Flat-rate pricing for services is becoming more and more popular. At the same time, the occurrence of a flat-rate bias increases as well: Many customers choose flat-rate pricing even if pay-per-use pricing would have been less expensive for them. Although the degree of flat-rate bias varies, until now, no study has analyzed service characteristics that might influence its extent. In five studies combining three different approaches, Fabian Uhrich shows that customers‘ consumption goals with regard to a service have substantial impacts on their flat-rate choices: Consuming services to attain hedonic gratification leads to a significantly higher flat-rate bias than using services to fulfill utilitarian needs. The more hedonic a service, the higher the taxi-meter, insurance, and overestimation effects. However, more utilitarian value has no significant impact on the flat-rate bias. Thus, by increasing hedonic perceptions of their services, service providers could gain more flat-rate contract customers.
In a subsequent step, Uhrich investigates the consequences of a flat-rate bias on customer loyalty. Whereas prior research has found no negative impact of flat-rate bias on customer loyalty, Uhrich‘s study provides a more differentiated perspective. A survival analysis of two-year transactional data of 21,490 Internet service provider customers reveals that flat-rate bias has a negative effect on churn but not on tariff switching. The expected lifetime of a flat-rate bias customer contract decreases with every overspent Euro by about 1 percent. The relationship between flat-rate bias and the Customer Lifetime Value (CLV) is inversely U-shaped. Low degrees of flat-rate bias increase the CLV while high degrees can reverse this effect. The results of an experimental survey among mobile telephony customers explain these discrepancies to prior findings by showing that the competitive position of a service provider moderates the consequences of flat-rate bias. While low-cost service providers only experience increased tariff switching, premium providers are confronted with an increased churn risk.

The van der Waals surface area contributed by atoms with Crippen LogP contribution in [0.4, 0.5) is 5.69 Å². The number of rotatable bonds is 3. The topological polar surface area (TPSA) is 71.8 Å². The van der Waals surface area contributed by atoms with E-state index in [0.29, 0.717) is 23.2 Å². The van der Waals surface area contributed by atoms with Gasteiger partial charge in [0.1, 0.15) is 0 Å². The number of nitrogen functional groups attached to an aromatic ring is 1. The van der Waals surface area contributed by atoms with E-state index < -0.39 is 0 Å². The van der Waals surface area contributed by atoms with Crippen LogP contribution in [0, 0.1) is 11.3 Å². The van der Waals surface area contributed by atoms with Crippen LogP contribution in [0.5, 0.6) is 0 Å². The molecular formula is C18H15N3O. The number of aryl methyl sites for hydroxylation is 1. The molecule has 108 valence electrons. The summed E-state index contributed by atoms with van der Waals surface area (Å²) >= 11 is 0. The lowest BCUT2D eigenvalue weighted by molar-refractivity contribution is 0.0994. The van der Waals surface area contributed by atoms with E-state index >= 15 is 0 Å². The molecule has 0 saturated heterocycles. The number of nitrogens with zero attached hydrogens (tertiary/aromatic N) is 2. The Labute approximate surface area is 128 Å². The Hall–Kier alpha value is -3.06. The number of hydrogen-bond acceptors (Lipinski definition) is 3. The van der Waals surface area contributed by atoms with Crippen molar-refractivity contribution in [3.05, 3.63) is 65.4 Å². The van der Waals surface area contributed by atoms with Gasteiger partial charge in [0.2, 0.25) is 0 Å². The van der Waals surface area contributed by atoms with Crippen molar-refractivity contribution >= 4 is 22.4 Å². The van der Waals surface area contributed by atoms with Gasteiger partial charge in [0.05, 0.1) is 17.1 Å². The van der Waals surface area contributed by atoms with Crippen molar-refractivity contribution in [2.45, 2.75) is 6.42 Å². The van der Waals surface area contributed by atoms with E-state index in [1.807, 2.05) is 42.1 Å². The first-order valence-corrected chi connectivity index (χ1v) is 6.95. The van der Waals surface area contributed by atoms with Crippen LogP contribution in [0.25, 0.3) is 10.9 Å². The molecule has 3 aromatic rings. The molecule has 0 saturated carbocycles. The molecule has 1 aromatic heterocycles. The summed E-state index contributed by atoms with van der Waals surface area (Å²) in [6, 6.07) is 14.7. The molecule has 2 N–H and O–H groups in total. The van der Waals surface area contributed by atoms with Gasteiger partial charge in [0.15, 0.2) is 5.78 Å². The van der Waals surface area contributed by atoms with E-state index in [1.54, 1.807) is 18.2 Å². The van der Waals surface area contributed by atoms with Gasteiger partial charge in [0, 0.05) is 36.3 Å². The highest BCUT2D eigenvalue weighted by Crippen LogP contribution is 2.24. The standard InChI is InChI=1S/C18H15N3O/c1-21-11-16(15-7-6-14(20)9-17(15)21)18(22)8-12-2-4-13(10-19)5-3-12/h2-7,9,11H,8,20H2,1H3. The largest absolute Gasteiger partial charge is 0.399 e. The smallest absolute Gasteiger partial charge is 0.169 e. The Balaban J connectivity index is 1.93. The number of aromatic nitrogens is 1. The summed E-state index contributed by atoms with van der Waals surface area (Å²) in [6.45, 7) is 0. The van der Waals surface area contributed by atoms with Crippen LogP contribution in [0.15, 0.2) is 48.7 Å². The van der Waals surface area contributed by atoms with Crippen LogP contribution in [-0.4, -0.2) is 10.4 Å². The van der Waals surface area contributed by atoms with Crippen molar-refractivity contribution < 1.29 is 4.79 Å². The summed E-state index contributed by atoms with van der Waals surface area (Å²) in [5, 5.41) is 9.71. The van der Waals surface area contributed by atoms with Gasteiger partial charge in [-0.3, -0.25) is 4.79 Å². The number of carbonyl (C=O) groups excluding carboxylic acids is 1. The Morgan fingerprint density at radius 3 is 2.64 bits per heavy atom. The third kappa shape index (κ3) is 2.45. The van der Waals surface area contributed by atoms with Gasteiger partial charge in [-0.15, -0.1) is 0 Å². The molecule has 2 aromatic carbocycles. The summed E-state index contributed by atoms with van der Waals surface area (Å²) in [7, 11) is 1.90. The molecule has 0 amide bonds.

Managers of premium service providers are therefore advised to carefully evaluate reactions of their flat-rate bias customer base and proactively manage customers with strong flat-rate bias. Low-cost providers, however, have no need for action and can benefit from flat-rates without the danger of churn. They should leverage the positive impact of service ‚hedonization‘ on the flat-rate bias to increase profits.